For most of us, getting fairly compensated as well as getting valued for our work goes hand in hand while taking up any position at an organisation. And while this should be true for any job role, unfortunately, those employed in the semi-skilled sector often don’t get the latter, given our country’s socio-economics. Whether it’s drivers, delivery executives, security guards or housekeeping staff – the bottom line is that their work is extremely critical to facilitate ours. And even though the blue-collar workforce is as integral to any industry as their white-collar counterparts, it’s not uncommon to come across them struggling with lack of dignity of labour across various roles.
But looking at the brighter side, various companies are now making a conscious effort to make them feel invaluable to the company. We also got a glimpse of the same at our recent SkillConnect launch event, where the industry leaders who employ the semi-skilled workforce in some major brands brought up the issue of dignity of labour and shared with us what they are doing to instill a sense of belongingness and self-esteem in their employees.
Welfare initiatives, benefits and more
Athira Menon, who is the Lead, Public Policy, Uber for South India and Sri Lanka, shared with us, “We can pump more money into the market to reduce the attrition, but how long can we do that? So, we came up with driver welfare schemes for our driver partners so that they feel belonged and valued. We introduced accident schemes, health insurance schemes, scholarships to their children and even training their family members to make them employable.” She also added that they had introduced a campaign where they asked the passengers to sit on the front seat as opposed to back seat for making the driver partners feel equal.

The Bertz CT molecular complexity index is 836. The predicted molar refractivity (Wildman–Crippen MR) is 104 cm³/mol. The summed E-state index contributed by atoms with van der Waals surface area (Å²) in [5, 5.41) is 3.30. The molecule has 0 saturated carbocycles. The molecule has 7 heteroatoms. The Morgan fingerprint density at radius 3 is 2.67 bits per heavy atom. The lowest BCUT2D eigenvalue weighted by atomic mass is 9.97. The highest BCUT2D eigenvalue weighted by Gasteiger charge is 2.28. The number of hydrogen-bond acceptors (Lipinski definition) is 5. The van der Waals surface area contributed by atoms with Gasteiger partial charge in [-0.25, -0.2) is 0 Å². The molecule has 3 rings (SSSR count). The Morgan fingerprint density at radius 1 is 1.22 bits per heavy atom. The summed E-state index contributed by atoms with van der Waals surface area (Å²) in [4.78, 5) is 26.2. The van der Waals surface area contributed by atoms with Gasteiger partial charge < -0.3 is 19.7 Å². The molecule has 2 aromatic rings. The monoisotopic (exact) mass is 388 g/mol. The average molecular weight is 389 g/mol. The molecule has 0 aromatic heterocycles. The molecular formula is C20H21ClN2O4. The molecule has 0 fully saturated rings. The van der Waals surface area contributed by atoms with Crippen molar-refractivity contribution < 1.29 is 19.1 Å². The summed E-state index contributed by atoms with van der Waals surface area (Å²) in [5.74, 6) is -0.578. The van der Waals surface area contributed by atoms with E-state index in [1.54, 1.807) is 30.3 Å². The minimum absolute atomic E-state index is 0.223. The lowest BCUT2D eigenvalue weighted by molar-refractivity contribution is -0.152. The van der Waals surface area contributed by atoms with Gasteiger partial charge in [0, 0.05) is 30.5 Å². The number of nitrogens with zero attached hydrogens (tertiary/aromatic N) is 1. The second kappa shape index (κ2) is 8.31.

Sandeep Kumar, Head HR Operations, Employee Relations & Compliance at Sodexo, said, “We have our golden rules that we stand by to make this workforce feel valued. We train them and motivate them to a certain level. We publish their success stories in our internal newsletter. This might sound like a small thing, but we make sure to pay their salaries by the 1st of every month for the past 20 years without fail. Small things like this can make a huge difference.”
A sense of belongingness and acknowledgment
Publishing success stories is also becoming increasingly common in many organisations. This not only helps boost the workers’ self-esteem but also helps inculcate a sense of belongingness in the company. One of the leading app-based cab aggregators, Ola, started sharing the stories where their driver partners go above and beyond the call of duty, calling them ‘Heroes of Ola.’ They upload the videos showing how drivers go out of the way and display extraordinary courage and initiative in case of an emergency. Their acknowledgment is a step to appreciate the often-unsung stories of the driver partners.
Lack of respect a huge challenge in the blue-collar industry
The blue-collar segment makes up for the foundation of most businesses and is extremely critical for a day-to-day functioning, yet they often struggle to get their share of dignity and respect in their profession, hence affecting their quality of life. At the SkillConnect launch, Vivek Mehrotra, head of learning and development at Zomato, also addressed this issue, saying, “Some of the blue-collar employees we have are today earning as much as the white-collar employees. Some of the delivery executives are earning higher than some of the employees with an MBA. So, it’s just the matter of getting dignity in whatever task they are doing. That’s something really important.”
The industry leaders from the ecosystem generally agreed that the semi-skilled segment needs to get their due in terms of respect and dignity of labour, irrespective of the job role.